Through reading, writing, discussion, and engagement in individual or group projects, student in this seminar will:
* explore the above questions;
* assess how the personal and professional skills you posses (and are currently developing) shape your ability to develop public forums and activist projects;
* consider how you might configure your own research projects and plans;
* envision careers that bring scholarship and public cultural work together across multiple sites inside and outside the university.
NOTE: This course is cross listed with the undergraduate level course HIST 481C.
HIST 670F/870F/2 Section AA Selected Topics in History (3 credits)
Seminar Topic: COLD WAR SURVEILLANCE: UNITED STATES AND EASTERN EUROPE
INSTRUCTOR: E. Razlogova
NOTE: This course is cross listed with the undergraduate course HIST 498F.
HIST 670G/870G/2 Section AA Selected Topics in History (3 credits)
Seminar Topic: TRANSITIONAL JUSTICE
INSTRUCTOR: E. Reiter
How are societies shattered by crisis -- war, mass atrocities, genocide -- to be rebuilt? What are the roles of law, justice, reconciliation, and history in this rebuilding? This seminar will evaluate the theory of transitional justice and will look to apply that theory to historical instances of transition. Topics will include the theory of transitional justice, the role of national and international institutions (states, the United Nations, NGOs, truth commissions, etc.), gender issues, and connections between transition and development.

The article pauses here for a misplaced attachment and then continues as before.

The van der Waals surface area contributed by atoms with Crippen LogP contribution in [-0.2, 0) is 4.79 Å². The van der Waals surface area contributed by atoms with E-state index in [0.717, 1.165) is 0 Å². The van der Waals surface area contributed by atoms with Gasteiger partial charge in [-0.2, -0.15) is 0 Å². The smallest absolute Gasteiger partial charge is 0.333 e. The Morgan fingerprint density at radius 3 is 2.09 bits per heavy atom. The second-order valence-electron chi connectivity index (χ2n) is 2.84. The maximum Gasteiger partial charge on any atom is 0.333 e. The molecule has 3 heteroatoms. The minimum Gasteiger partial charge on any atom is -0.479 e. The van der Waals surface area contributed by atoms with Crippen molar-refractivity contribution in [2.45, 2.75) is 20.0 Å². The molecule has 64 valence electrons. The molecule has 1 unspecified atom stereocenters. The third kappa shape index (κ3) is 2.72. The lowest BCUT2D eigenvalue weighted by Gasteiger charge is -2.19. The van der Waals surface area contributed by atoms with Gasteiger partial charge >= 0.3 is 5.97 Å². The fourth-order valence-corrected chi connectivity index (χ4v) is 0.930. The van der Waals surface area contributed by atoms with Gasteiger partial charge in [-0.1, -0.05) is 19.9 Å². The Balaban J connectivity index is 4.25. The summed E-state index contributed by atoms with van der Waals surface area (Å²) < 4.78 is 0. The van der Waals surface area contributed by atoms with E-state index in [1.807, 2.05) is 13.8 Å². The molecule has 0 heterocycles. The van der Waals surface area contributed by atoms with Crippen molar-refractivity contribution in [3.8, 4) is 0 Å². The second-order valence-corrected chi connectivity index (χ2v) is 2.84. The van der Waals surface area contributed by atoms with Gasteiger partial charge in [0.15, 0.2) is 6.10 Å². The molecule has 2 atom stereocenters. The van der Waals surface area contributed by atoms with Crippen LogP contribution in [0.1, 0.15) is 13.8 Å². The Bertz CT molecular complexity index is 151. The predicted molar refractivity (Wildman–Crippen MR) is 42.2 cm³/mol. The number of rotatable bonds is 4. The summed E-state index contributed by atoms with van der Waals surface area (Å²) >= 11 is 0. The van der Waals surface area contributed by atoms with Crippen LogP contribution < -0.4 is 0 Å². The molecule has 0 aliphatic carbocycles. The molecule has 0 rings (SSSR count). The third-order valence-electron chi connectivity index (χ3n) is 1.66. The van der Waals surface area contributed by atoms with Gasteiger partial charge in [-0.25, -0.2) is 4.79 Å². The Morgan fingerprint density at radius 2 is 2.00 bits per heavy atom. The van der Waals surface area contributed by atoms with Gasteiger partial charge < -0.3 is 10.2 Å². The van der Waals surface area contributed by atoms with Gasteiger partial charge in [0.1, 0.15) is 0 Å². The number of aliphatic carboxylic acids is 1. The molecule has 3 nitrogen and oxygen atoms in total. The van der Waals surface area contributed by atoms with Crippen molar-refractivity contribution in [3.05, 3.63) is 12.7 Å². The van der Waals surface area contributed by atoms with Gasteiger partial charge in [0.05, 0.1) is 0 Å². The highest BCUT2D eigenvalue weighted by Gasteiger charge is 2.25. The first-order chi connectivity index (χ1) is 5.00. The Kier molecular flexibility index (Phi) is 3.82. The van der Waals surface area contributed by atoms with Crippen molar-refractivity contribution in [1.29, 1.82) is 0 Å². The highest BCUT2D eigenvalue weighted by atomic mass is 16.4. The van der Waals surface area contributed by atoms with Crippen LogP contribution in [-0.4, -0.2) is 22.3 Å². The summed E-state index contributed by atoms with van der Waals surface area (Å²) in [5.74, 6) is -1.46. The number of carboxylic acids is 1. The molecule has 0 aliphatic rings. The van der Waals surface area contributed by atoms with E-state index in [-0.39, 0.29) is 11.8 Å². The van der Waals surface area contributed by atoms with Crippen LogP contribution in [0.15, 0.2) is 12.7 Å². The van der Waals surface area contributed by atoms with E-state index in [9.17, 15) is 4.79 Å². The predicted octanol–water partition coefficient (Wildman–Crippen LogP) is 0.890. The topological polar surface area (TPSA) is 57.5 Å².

NOTE: This course is cross listed with the undergraduate level course HIST 498G.
HIST 670M/870M/2 Section AA Selected Topics in History (3 credits)
Seminar Topic: ORAL HISTORY WORKSHOP
INSTRUCTOR: S. HIGH
In this course you will learn the theory and practice of oral history. Unlike other seminars, however, the "workshop" course has a strong applied dimension. Class time will therefore be spent examining the practical and ethical dilemmas faced by the oral historian while working together in a digital oral history project of your own making, the outcomes of which might include an interactive website, a walking tour, or other public engagement. One of the options that you might consider is to work with the Life Stories Project which is examining the life stories of Montrealers displaced by war, genocide and other human rights violations. All students will get an inside look at this large-scale oral history project. Too often oral interviews go into a box, on a shelf and in an archive -- never to be heard from again. One of the challenges facing the oral historian is what to do after the interview is over.
NOTE: This course is cross listed with the undergraduate level course HIST 485.